Lethal League

Lethal League

78 ratings
Dead Man's Lessons - An In-depth Guide on Lethal League Tactics and Strategies
By PeggleFrank
They say the dead learn the most from their mistakes.
Top level Lethal League tactics that you will only find from interrogating Team Reptile. Not for the feint of heart.
Before we begin, it should be noted that this guide is for top level players only. If you've already mastered the basics, this is where you'll learn the rest of the unspoken tricks.

These are tactics, strategies, and taunts that I've seen over the course of many games with high level players. Some of these strategies were taken from other players' feedback; you can learn more in the credits section.


The views presented in this guide are purely subjective and are entirely of the author's own thoughts, opinions, and experiences. It is in no way representative of the Lethal League playerbase consensus at any level of play. All points presented in this guide are subject to criticism and denial; whether the guide is to be cleansed of these misconceptions is not promised, but said to be done if any are found. Survey of the Lethal League playerbase will likely yield different, if not opposing, opinions that may or may not be more accurate than the views presented in this guide.

Many opinions in this guide were formed from a survey of the Lethal League playerbase. It is suggested that it be read before this guide, in order to leave the reader less susceptible to any potential bias.

The results of the survey can be found here.

The survey itself can be found here.

Table of Contents


REV1 – 11/13/14 – Published the guide in a WIP state.
REV2 – 11/14/14 – First major revision. Added Character Overview section and Indepth Character Analysis placeholder sections.
REV3 – 11/19/14 – Small additions. Added a table of contents and sectionalized informalities in the introductory section to make the guide appear more formal at first glance.
REV4 – 11/22/14 – Added in Dice's frame data, collected by the almighty Smellyhobo101. Also fixed the background gradient of the tables.
REL – 11/24/14 – Filled in the Indepth Character Analysis sections and added a Music section. I now consider this guide to be complete. Further section additions are not out of the question, however.
Fated Death
Fated Death is when you are absolutely destined to a percent chance of death, no matter what you do or what your opponent does. As skill level increases, other causes of death are suppressed, but you will still be (and will always be) susceptible to a fated death. This makes fated death one of the few things that can reliably kill a high-level player.

A common misconception is that a fated death is just the same as a regular death. A fated death is something like Switch's Switchflip, a move that makes the ball go in a very shallow and very deadly angle that can go to either the left or right with practically no frame delay, as well as a defensive version that can be activated mid-air with a small amount of frame delay; Latch's special, which allows the position to be adjusted via moving and gives the freedom of any angle upon the end of hitlag; Raptor's special, which allows the ball to be sent in any direction with a small or large amount of hitlag which may or may not be entirely covered by your opponent's swing; etc. All of these specials have little to no frame delay and two potential horizontal directions, which surpasses both the hit recovery time and the standard human reaction time.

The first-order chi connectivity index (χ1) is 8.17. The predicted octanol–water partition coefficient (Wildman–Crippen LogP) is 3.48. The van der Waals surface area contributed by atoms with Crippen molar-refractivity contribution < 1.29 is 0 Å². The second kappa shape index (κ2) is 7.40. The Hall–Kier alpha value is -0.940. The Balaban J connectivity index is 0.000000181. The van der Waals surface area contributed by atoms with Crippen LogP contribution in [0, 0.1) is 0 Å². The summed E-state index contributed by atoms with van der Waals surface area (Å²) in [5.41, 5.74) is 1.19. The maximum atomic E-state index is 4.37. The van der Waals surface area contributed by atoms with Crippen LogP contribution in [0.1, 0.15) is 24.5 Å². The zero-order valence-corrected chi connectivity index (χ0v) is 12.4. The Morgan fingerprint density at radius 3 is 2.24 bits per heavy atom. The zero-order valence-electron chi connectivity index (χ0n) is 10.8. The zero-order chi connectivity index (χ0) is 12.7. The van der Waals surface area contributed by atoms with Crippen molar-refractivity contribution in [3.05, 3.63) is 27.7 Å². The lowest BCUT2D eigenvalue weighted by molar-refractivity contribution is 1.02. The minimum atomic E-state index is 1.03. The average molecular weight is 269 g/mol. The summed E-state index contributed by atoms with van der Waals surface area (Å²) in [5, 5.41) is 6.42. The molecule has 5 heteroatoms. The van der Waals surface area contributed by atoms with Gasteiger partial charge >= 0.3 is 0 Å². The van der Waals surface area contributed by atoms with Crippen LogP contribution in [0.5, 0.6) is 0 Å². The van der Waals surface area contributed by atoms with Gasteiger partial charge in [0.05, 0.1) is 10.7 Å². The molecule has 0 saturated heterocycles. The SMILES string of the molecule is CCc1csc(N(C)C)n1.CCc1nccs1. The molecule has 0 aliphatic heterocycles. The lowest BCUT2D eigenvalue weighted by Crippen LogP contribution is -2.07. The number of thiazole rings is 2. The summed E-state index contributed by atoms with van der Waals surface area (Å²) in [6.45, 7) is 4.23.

It is wise to note that, while your chance of fated death is usually 50% or lower, it can be much higher if you consistently swing where you're looking and only aim to one side. Neither you nor your opponent are truly random; you will make a rational choice of where to swing, and your opponent will do the same with the ball direction. If you aim to the right every time but swing left, your opponent will eventually stop falling for it, and may send the ball to the right; this is impossible to reliaby predict, but you should still change things up as much as possible. It may be wise to set up a macro that can retrieve a number from random.org and display it for you outside of the game window; this is unfair in a tournament, however.

Ties to Ball Control

Fated Death is a direct result of Ball Control. At a high level of play, fated death is the only type of death you will feel; neither you nor your opponent will make any mistakes, so the only way to win is to control the ball as much as possible and force them into positions where they have a percent chance to live.
Stun Death
Stun Death is similar to Fated Death, except you will die 100% of the time. There is no randomness, for it is simply a matter of timing and positioning. The most common cause of stun death is a parry; your opponent gets you close to a bunted ball or their charge shot, and parries during the short period of hit lag. You're knocked out for a relatively long time, and, even though you could live by pressing literally any button, the stun prevents you from doing so until you die.

Stun deaths can be caused by parries, early hits, clashes, and auto-parries. All of these things require you to get into a position where you absolutely must be clashed, parried, or driven into premature recovery time; a good player will not get into these situations very often, however, so it's still your fault if you die to a parry, clash, or early hit.